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Saturday 25 February 2012

In New Protests, Echoes of an Uprising That Shook Sudan By ISMA'IL KUSHKUSH

February 23, 2012
In New Protests, Echoes of an Uprising That Shook Sudan

KHARTOUM, Sudan — Watching discontented youths across the Middle East chanting for change on television brings back a flood of memories and a smile for Rabi Hassan Ahmad. He was once like them, helping start an uprising in the Arab world decades ago: Sudan's 1964 October Revolution.

"Yes! It bothered me a lot!" Mr. Ahmad, 71, said with a laugh, describing what it was like to hear Tunisia's Jasmine Revolution referred to as the Arab world's first people's revolt.

In 1964, Mr. Ahmad was the president of the University of Khartoum's Student Union when students stood up to the military government, galvanized resistance across the nation and helped restore democracy.

It was a seminal event in Sudanese history, one that loomed in the background when the police raided a University of Khartoum dormitory last weekend, arresting hundreds of suspected activists.

"The October Revolution is a major source of inspiration," said Najm al-Din Yusuf, 24, a student activist who has participated in recent campus protests against declining services, rising fees and commodity prices, unemployment and an uncertain future.

While many of the arrested have been released, according to officials, the student protests and the government's insistence on shutting them down have evoked a sense of déjà vu here in the capital, especially for those who helped ignite the uprising decades ago.

In 1958, just two years after Sudan's independence from Britain and Egypt, a military government came to power through a coup, putting an end to what was known as Sudan's first democracy.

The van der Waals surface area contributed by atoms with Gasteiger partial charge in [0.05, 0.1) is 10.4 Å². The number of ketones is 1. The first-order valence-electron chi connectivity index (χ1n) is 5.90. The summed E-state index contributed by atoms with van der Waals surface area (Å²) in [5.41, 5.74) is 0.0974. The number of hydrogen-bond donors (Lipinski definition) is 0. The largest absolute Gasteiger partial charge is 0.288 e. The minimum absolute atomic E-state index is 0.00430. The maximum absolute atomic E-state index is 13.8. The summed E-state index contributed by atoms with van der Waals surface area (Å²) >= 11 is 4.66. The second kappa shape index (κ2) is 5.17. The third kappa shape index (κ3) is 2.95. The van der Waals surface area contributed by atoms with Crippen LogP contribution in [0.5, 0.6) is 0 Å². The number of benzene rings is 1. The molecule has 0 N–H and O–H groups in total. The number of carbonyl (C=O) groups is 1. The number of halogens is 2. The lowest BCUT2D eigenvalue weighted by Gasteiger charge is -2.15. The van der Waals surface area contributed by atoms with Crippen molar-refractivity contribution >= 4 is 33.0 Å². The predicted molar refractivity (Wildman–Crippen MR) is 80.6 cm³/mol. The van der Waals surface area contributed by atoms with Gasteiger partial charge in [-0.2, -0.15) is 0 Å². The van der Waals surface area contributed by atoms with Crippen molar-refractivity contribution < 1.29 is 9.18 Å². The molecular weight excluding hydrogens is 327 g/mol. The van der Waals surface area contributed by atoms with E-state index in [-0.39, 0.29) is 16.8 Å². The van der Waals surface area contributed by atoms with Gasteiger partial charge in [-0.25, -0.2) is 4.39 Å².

"The coup banned political parties and trade unions and restricted freedoms and the press," said Faruq Abu Issa, 75, a spokesperson for the opposition National Consensus Forces.

Despite the restrictions, students at the University of Khartoum led efforts to bring attention to the nation's civil war with the south, a brutal conflict that would continue for decades. In September 1964, students organized a symposium on the war that would help bring about the fateful events and begin the political career of a then-unknown academic.

"At the symposium, I said that decentralization was the solution for the southern problem, which means more freedoms should be given; that means the regime needs to go!" said Hassan al-Turabi, 79, who would become a central figure in the nation's Islamist government years later. He now leads an opposition party.

Under pressure from the military government, university authorities banned the students from holding further political activities on campus. Undeterred, the students held another symposium within their hostels. They chose the evening of Oct. 21, 1964.

As the symposium began, the police came and ordered the students to stop, to no avail. The police raided the gathering, and the students were forced to disperse.

"It did not last long," said Siham al-Sawi, 64, who was a freshman then.

The students started protesting. The police responded with tear gas and a number of students were injured, including Ms. Sawi.

"I was hit by a tear-gas canister and was hospitalized for four days," she said.

Many students began throwing rocks, bricks and empty bottles; the police retaliated with live ammunition.